SCBWI

Society of
Children's Book Writers
and Illustrators

SCBWI Exclusive with… Jazmia Young

 

Jazmia Young is an associate agent at Curtis Brown Ltd. She received her bachelor’s degree in English with a concentration in Creative Writing at the City College of New York and was a graduate of the Publishing Certificate Program at CCNY. She is interested in representing children books, picture books through YA, focusing on middle-grade fiction/non-fiction with the goal of amplifying underrepresented voices and experiences. She particularly loves stories with friendship ties, complicated family dynamics, and grief or loss. Being a New York native, anything based in the great NYC has her heart. Jazmia is also the Administrative Assistant of the Association of American Literary Agents.

 

What was your path to children’s book publishing?

I didn’t come around to children’s book publishing until I started working at my current position at Curtis Brown, Ltd. At my alma mater, the City College of New York, I studied English with a concentration in creative writing. I didn’t know what I wanted to do with it, all I knew is that I enjoyed writing and reading. To be around peers who enjoyed those things too, was a dream. My professors there were always encouraging the students on different paths related to their degree and that’s how I found out about the Publishing Certificate Program at City College. The program was imbedded in my curriculum so I didn’t need to take extra courses on the side so I was able to graduate on time. The courses were taught by publishing professionals who were very inspirational.

The last course of the program was an internship at a publishing house. I interviewed with a couple of places and landed an editorial internship for a small imprint at Norton. I didn’t quite enjoy what I read there because they primarily did adult but it was a good experience nonetheless. Once that was finished, I applied for and was one of the recipients of the AAR Diversity Fellowship that was offered to City College students. A program that gave a grant to two students to intern for a literary agency. That lead to multiple interviews with several different agencies until I accepted the opportunity to work at Curtis Brown. Once my internship was done, an assistant position opened up to assist two agents, Katherine Fausset and Elizabeth Harding. I was hired right away and have been there ever since! Both of my bosses have a wonderful list but I gravitated towards Elizabeth because she exclusively acquires children’s books. Working with her made me realize the diversity of the children’s work. I’ll read anything from a middle grade story about a fifth-grader fascinated by science to a ready-to-read about a juggling toucan! I love the range and that solidified the area of publishing in which I wanted to pursue.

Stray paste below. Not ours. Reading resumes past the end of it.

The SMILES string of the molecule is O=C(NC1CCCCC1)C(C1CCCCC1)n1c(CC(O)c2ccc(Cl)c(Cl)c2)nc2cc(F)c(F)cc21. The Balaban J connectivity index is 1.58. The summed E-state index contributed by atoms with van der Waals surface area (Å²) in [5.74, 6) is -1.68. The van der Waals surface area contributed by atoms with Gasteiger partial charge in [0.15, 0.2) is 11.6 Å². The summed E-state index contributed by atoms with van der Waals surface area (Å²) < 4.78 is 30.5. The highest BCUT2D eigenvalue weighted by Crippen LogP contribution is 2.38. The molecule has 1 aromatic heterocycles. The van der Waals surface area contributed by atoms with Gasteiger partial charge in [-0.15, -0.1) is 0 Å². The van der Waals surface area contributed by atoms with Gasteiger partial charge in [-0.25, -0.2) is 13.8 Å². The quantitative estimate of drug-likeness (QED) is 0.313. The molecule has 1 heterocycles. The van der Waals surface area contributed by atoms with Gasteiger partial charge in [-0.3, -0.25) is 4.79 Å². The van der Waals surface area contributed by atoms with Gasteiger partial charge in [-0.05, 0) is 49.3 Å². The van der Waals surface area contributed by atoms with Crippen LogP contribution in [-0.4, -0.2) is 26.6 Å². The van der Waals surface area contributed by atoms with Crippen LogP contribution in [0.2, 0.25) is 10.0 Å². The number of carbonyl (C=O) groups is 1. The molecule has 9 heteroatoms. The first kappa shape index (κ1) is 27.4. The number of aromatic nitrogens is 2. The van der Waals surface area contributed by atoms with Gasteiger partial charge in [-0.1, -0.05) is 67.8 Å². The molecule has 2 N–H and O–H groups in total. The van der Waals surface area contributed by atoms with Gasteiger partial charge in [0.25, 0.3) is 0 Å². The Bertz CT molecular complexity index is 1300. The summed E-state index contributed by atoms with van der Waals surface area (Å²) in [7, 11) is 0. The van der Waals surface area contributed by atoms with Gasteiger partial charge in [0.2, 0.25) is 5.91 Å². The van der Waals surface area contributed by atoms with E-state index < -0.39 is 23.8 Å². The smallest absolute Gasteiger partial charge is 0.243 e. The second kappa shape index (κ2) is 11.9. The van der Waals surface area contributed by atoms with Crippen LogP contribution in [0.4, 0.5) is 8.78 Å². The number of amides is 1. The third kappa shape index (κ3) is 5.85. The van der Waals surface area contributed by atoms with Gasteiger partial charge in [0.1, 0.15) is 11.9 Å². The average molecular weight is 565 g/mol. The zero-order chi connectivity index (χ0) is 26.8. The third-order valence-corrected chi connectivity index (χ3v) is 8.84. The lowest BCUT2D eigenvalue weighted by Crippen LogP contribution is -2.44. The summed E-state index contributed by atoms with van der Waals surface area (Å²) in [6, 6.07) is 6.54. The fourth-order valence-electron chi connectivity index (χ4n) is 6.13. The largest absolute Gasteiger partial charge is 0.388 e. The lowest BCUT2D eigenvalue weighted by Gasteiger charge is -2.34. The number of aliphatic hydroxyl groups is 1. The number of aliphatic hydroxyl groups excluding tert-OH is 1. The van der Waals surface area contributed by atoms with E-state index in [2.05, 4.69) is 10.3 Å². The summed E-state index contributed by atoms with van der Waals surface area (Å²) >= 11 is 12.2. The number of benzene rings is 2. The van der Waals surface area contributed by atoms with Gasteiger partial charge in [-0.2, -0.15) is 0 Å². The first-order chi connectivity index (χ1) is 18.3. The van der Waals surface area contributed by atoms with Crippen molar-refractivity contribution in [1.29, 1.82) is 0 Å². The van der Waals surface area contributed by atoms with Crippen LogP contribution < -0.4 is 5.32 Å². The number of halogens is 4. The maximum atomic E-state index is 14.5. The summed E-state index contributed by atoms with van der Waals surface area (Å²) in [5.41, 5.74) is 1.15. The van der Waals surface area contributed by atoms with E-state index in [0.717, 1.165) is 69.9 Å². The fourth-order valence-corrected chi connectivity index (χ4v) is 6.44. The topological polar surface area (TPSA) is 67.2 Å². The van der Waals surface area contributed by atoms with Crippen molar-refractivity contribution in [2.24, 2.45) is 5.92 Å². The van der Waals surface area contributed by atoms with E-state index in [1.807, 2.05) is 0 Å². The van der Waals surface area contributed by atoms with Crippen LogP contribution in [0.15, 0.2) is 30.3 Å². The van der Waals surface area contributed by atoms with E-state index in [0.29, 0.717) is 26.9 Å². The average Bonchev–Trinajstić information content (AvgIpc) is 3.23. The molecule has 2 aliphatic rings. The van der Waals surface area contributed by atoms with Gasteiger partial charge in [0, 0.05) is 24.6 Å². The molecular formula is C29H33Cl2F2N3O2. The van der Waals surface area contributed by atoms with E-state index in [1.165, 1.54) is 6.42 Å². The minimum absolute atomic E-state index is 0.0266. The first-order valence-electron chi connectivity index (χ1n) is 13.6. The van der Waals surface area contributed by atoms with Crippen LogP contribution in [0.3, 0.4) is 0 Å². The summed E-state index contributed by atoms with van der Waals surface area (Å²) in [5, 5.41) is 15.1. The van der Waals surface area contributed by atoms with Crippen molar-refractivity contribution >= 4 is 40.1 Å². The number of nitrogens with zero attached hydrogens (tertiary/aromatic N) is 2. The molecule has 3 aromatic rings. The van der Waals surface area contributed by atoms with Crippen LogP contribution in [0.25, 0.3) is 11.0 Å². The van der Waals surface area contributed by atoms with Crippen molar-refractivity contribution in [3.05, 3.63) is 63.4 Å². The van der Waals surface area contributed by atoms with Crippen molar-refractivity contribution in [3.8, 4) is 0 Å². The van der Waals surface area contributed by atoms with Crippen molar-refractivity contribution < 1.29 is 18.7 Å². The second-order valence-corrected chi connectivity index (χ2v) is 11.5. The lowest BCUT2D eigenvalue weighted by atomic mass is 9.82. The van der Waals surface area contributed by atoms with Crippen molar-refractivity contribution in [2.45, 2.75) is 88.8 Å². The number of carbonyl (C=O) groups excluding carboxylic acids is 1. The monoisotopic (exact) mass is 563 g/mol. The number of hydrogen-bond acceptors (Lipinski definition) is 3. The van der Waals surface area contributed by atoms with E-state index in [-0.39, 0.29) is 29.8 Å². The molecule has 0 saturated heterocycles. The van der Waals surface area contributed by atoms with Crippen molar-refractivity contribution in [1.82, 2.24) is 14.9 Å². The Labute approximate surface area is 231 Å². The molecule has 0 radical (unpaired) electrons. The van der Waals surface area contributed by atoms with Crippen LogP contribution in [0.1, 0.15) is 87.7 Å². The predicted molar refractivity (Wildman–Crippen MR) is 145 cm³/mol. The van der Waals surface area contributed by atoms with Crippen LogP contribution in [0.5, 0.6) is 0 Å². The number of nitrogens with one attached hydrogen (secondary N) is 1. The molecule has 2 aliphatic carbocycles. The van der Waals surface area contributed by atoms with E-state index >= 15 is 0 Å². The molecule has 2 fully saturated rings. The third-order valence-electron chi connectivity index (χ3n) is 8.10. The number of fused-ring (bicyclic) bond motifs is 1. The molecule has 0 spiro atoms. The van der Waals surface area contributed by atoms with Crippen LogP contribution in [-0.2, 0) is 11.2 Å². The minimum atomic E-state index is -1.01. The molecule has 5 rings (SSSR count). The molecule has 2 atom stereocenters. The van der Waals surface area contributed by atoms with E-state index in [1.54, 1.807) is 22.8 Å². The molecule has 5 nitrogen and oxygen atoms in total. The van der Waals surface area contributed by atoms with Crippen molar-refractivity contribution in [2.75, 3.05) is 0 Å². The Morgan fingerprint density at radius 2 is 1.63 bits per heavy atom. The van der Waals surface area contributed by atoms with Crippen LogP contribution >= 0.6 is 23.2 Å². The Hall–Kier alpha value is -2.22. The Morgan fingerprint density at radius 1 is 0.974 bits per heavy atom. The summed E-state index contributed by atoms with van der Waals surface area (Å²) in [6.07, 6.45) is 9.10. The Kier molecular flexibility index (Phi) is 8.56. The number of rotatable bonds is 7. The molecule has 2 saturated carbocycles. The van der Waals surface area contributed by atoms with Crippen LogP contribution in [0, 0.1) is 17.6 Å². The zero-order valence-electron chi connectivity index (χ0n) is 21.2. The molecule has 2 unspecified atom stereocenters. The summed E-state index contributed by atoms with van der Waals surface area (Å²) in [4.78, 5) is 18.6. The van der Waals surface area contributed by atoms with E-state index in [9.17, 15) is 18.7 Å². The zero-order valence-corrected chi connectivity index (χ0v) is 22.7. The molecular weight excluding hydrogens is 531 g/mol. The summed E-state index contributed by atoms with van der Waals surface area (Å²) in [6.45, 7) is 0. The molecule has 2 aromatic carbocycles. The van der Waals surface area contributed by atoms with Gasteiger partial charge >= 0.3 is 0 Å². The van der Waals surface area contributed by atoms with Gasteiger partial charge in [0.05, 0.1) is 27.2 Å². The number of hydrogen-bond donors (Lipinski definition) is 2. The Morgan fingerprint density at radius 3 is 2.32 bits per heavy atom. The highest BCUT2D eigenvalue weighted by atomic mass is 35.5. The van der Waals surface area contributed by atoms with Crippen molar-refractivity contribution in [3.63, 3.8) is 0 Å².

When you get a submission, what keeps you turning the pages?

I love emotion. The more, the better. I tend to gravitate towards darker emotions such as despair and grief. Writing and expressing those emotions on the page can be tricky because, naturally, the reader wants the protagonist to win in the end. To overcome. To fight the monster and come out on the other side. But, like life, that doesn’t always happen. Sometimes you don’t win. I definitely want to read that the main character faces their problems head on but when the ending comes to an ease rather than a solution, the story resonates with me more. Also, soft and sensitive characters that discover their courage and strong-will keeps me glued to the page. The vulnerability tugs at my heart.

 

When you do offer representation to an author, what can they expect from you?

Growing up, I didn’t have much help with school, work, money, and etc. I’ve earned everything that I currently have. I thought in order to accomplish anything great, you needed to struggle a lot and make a lot of sacrifices. Even though that is partially true, I’ve learned that being a black woman had greater disadvantages in this world than that of my white counterparts. I wouldn’t change the way I grew up and the things I’ve endured because it made me resilient, strong-willed, and unwavering. When I offer representation to an author, they’ll see that. And realistically, I’ll make mistakes because I’m human, but I’ll accept them, and find every solution to solve them without a beat. With my incredible mentor and guide, Elizabeth Harding, to help me every step of the way, it allows the author to feel comfort that they not only have me but a team to help them. Lastly, and I feel most importantly, I have a distinct will to amplify BIPOC authors and illustrators and I’ll willing to do all that I can to see that happen.

 

What’s on your manuscript wish list?

Even though I love stories with doom and despair, on the flip side of that, I’m a sucker for a little black girl saving the world with her friends. The joy that overcomes me is unimaginable. I’m looking for stories with strong friendship ties, complicated family dynamics, and honing in on the despair aspect, grief or loss. The representation of the LBGTQ+ community, disability, traditionally underrepresented voices, and mental health is important to me as well. And, anything based in the great NYC is an automatic steal for me!

If you have a manuscript that is a match for Jazmia, you can query her this month. Please put SCBWI member in the subject line and email jky@cbltd.com.